Photo by Jonas Nilsson Lee on StockSnap

Does smoke scare trout?

While talking around the campfire on a chilly fall night, we watched the trail of smoke slowly descend along the lake shore. This raised the question, does the smell of smoke scare trout?

This in turn, brings up a second question. How about the smoke of cigarettes? Nicotine is known to be a fish poison after all.

Does campfire smoke scare fish?

I have spent many hours sitting beside a campfire while wetting a line. I have also countless fish, so just anecdotally I do not believe that the smoke alone is enough to keep fish away. After all, the fish are shielded away from the smoke by the water. I doubt they even know it is there.

While I do not think the smoke is a major concern, what might scare fish is the flickering light from the flames. The ‘unknown’ glow from the surface could very easily be enough to keep a trout from getting close. When casting far from shore, it does not matter. But the light can certainly keep wary trout from entering the shallows nearby.

Overall, unless you have a large fire, right next to the water edge it is not much to worry about.

Does cigarette smoke scare fish?

Over the years, I have meet many fishermen who hold a fly rod in one hand, and a cigarette or cigar in the other. They catch plenty of fish. Some even spit on the lure for good luck. When presenting a lure or fly, in such a way that the trout will strike it out of visual recognition the scent of tobacco does not seem to be a deterrent.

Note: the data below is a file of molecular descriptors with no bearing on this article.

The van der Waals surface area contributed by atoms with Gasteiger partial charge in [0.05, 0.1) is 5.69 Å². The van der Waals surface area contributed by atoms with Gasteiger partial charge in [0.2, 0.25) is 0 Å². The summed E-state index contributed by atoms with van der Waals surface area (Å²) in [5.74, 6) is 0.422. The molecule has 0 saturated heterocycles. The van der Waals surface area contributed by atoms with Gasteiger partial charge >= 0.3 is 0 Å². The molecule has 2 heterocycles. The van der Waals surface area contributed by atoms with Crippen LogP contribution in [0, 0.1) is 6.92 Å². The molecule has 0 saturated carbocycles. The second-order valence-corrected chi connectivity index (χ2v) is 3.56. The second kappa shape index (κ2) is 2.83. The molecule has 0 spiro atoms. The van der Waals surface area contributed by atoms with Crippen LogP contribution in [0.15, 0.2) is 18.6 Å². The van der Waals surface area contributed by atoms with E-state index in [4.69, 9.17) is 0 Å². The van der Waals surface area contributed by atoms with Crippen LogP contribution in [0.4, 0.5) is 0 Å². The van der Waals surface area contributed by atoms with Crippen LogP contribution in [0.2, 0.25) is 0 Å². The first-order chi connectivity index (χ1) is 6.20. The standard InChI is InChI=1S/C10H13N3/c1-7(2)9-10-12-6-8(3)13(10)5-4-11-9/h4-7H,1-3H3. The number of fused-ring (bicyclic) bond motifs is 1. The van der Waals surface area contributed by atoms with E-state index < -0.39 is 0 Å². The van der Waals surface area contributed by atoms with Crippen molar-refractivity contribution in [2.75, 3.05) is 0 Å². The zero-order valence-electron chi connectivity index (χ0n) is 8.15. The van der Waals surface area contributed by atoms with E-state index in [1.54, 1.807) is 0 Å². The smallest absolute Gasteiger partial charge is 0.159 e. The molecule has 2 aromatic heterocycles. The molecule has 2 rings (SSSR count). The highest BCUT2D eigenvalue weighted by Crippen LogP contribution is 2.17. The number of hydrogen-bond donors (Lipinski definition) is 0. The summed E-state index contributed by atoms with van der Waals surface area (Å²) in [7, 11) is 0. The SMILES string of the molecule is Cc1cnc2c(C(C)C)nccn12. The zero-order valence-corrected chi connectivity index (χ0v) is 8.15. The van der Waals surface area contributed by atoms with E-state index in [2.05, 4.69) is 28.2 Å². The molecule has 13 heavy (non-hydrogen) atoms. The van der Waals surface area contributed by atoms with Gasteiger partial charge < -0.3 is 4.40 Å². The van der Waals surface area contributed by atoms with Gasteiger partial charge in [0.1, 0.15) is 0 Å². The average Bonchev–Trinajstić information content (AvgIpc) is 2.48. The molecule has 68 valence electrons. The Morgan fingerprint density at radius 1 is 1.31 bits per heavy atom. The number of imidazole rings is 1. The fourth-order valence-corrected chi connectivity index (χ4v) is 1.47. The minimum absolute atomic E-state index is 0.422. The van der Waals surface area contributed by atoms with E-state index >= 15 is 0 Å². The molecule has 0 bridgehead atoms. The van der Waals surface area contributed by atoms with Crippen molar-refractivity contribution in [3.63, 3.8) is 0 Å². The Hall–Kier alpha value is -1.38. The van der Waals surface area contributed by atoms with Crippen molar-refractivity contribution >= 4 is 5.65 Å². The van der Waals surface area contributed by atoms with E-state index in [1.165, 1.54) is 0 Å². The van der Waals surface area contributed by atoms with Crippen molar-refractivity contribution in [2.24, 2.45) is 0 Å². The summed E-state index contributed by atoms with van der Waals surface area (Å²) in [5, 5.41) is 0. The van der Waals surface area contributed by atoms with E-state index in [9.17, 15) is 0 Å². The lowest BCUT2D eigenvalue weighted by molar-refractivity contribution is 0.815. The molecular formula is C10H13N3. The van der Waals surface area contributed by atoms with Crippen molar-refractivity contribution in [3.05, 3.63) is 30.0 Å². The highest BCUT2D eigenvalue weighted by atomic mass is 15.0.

Where I think it might have an impact is when fishing real bait. I keep thinking of fishing with a mate of mine. He is an accomplished fishermen and excellent caster. He catches plenty of trout are other fish.

But we have been on multiple night fishing trips together. Where we dead drift whole minnows in stillwater. I catch plenty of large fish, and despite copying my tackle and technique down to the most minute of details he has never managed to land a single large fish on our trips together. I personally put it down to a fishing jinx.

But there is one important detail which separates us. On the way to the fishing spot, he usually lights up and smokes a large cigar. Is the scent his fingers enough to scare of any large fish which might decide to smell his minnows. They do like to taste before committing to the take. I can not prove it, and it might just be bad luck (Or striking too fast) but there is a real possibility that the tobacco scent is contaminating the bait which is enough to freighten the wary fish.

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Mark
Mark
1 month ago

I have caught aplenty of
Browns and rain bows as well
Over the years, And Browns
Are always better figthers.